Categorisation at the pathway level identifies a new cancer subtype

There are many different types and subtypes of cancer, and targeted therapies that will benefit an individual patient are much needed. Gene expression signatures have been routinely used to categorise individual tumours into various subtypes to suggest prognosis and treatment options. By instead making use of pathway-level data, Philip Dunne’s group and collaborators have identified a previously overlooked subtype of colorectal cancer that they found had a very poor prognosis.

Colorectal cancer can be classified into four consensus molecular subtypes (CMS1–4), based on their gene expression signatures. This subtype categorisation has prognostic value, but making comparisons with tumours in mouse models has been challenging as it requires mapping of human genes onto mouse equivalents, which isn’t always straightforward, due to possible differences in functionality. To address this, Philip’s group, who are members of the MRC National Mouse Genetics Network’s Cancer Cluster, developed a pathway-level approach to categorise colorectal cancers in mouse models for a more direct comparison between human and mouse data, enabling researchers to select the mouse models that are the best match for their tumour subtype of interest for preclinical testing.

In their new publication in Nature Genetics, led by Sudhir Malla, an ECR fellow in Philip’s group between the Patrick G. Johnston Centre for Cancer Research and CRUK Scotland Institute, the team describe how applying the same concept onto human colorectal cancers for classification led to them identifying three distinct pathway-derived subtypes (PDS1–3), with each accounting for roughly a third of colorectal cancers. Interestingly, this categorisation doesn’t correspond exactly with the CMS categories, as CMS2 tumours are distributed across PDS1 and PDS3, whereas CMS1 and CMS4 tumours are both within PDS2. In broad terms, PDS2 tumours were enriched for inflammatory and immune signalling pathways, PDS1 tumours displayed elevated cell-cycle-related pathways, and PDS3 unexpectedly showed near-universal repression of cancer-associated signalling, despite showing the worst prognosis in locally advanced disease.

Summarized schematic describing the colorectal cancer bulk tumor classified into PDS, outlining the biological and clinical features of PDS tumors, in which MYC targets in association with PDS1 and PRC targets in association with PDS3 led to the identification of a stem maturation index that enumerates stem–differentiation shifts in cellular state.

Despite having distinct biological signalling profiles, tumours in the different PDS groupings were mutationally indifferent and PDS3 tumours were morphologically indistinguishable from PDS1 and PDS2 tumours. One key difference found by the team was that PDS3 tumours were more differentiated-like along the cell lineage trajectory in contrast to the stem-associated, more highly proliferative PDS1 and PDS2 tumours.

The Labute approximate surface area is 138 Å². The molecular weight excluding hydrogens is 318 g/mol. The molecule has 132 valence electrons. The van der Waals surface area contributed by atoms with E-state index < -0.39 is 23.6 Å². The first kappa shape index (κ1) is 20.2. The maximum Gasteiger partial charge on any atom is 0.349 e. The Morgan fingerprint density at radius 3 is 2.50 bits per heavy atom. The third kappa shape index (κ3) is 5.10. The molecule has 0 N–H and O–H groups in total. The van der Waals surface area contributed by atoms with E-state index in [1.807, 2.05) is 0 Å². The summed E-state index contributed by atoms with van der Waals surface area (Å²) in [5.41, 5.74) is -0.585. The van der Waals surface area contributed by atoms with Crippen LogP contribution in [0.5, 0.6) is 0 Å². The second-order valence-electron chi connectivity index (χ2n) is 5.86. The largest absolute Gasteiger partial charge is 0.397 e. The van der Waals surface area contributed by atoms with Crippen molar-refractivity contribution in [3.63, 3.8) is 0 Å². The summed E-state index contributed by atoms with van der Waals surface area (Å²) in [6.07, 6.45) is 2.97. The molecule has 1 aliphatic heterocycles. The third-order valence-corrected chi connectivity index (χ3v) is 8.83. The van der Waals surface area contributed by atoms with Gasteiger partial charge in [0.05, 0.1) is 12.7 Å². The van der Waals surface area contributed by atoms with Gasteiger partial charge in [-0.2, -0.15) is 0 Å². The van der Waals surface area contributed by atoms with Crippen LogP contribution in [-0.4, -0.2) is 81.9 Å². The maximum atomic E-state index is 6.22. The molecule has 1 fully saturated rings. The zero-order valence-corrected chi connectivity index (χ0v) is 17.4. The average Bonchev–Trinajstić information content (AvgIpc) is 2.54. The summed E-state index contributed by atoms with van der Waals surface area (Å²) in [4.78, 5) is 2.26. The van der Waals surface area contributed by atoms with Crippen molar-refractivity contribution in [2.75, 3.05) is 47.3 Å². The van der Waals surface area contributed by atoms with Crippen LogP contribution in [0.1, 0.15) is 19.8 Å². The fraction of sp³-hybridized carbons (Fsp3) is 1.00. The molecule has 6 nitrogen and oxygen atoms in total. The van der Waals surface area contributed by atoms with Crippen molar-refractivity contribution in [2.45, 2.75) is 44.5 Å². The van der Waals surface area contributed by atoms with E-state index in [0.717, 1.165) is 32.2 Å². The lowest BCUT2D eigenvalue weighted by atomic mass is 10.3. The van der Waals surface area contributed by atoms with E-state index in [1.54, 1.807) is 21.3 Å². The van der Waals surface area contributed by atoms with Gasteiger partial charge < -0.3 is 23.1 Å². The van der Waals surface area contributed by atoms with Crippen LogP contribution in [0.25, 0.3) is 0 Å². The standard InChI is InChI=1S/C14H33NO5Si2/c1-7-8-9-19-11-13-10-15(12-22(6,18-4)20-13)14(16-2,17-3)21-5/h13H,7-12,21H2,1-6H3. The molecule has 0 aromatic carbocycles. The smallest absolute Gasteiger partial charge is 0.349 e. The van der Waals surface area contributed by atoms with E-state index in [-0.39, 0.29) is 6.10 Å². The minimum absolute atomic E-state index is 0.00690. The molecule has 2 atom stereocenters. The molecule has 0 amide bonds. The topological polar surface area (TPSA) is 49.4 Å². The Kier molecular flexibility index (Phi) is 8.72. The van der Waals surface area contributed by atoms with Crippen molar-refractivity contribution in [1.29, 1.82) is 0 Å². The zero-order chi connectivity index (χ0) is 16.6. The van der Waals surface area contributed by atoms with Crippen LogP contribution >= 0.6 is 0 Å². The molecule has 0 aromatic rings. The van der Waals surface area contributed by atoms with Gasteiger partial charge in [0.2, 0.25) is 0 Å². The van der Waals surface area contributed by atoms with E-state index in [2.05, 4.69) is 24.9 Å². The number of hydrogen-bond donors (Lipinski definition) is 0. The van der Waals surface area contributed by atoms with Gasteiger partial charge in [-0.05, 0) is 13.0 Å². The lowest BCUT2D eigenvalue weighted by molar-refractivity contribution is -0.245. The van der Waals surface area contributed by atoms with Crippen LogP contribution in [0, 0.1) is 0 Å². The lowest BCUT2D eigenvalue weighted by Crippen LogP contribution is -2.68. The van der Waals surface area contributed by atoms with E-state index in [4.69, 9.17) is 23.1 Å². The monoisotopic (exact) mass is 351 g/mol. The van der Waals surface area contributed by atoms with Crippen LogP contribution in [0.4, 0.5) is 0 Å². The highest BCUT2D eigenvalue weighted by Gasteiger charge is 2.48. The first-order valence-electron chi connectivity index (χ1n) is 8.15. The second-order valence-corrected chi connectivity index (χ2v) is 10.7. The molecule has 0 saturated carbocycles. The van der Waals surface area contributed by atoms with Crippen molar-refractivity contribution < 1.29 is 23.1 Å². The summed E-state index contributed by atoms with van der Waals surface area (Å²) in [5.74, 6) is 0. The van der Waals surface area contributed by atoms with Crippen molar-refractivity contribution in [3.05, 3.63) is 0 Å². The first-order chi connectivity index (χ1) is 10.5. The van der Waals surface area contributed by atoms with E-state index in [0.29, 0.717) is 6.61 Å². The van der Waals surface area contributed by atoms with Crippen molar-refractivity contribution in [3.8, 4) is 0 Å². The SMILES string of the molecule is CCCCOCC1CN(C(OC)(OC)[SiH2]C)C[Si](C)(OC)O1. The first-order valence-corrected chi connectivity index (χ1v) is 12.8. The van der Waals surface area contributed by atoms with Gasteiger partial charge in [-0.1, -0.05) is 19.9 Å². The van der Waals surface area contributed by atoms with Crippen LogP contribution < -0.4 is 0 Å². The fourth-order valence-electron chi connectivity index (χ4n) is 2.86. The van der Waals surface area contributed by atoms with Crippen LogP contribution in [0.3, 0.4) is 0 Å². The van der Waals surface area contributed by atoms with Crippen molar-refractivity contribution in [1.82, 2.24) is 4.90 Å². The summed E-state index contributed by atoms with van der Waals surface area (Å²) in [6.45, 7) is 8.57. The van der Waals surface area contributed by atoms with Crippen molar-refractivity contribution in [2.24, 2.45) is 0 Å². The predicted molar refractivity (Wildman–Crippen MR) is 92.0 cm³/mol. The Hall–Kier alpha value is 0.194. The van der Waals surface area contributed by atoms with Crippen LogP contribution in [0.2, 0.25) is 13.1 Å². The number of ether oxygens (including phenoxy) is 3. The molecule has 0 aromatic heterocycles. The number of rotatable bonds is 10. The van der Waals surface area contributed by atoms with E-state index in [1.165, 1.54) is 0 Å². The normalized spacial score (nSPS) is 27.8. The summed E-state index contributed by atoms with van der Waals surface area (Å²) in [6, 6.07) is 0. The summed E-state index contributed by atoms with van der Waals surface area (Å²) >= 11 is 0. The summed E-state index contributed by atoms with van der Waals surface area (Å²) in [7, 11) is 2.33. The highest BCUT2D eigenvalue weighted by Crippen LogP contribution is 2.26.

When translating their PDS classification from human to a range of genetically altered mouse models and organoids, the team found that unlike PDS1 and PDS2 tumours, no model was found that faithfully recapitulates the biological signalling associated with human PDS3 tumours. This is likely explained by a bias towards developing models in which stem-rich tumours can be rapidly grown within the short lifespan of a mouse, which is completely unlike the slower-growing more differentiated PDS3 tumours identified in this study. The poor prognostic association of PDS3 highlights a clear requirement for new models to be developed in such a way that allows for the growth of tumours that better align with these more differentiated tumours.

This study demonstrates the benefit of using an approach to tumour classification that looks at transcriptomics data at a pathway level, rather than looking at individual gene clustering. This approach also prompted Philip’s group onto another research study, recently shared in bioRxiv where Sudhir co-supervised as senior author, which discusses the use of pairwise and single-sample pathway analytical tools and highlights how statistically significant differences from comparison between two groups-of-interest with a pairwise approach may be biologically misleading and may be indifferent when observed with a single-sample approach.

Sudhir Malla: “Uncovering a previously undetected unique tumour subset goes to show the value of a pathway-level single-sample approach in broad biological discovery, identifying a gap in the current representative tumour mouse models.”

The authors further emphasise that these different colorectal cancer classification systems should not be seen as competing, but complementary, and together will build up a more comprehensive understanding of tumours. This paper and their previous work to categorise colorectal tumours in mice highlight the value of the Network model to bring together expertise in mouse modelling with clinical data, as bioinformatics on human and mouse data points a way towards better mouse models that will enable the development of therapies for the cancer subtypes with the worst clinical outcomes.

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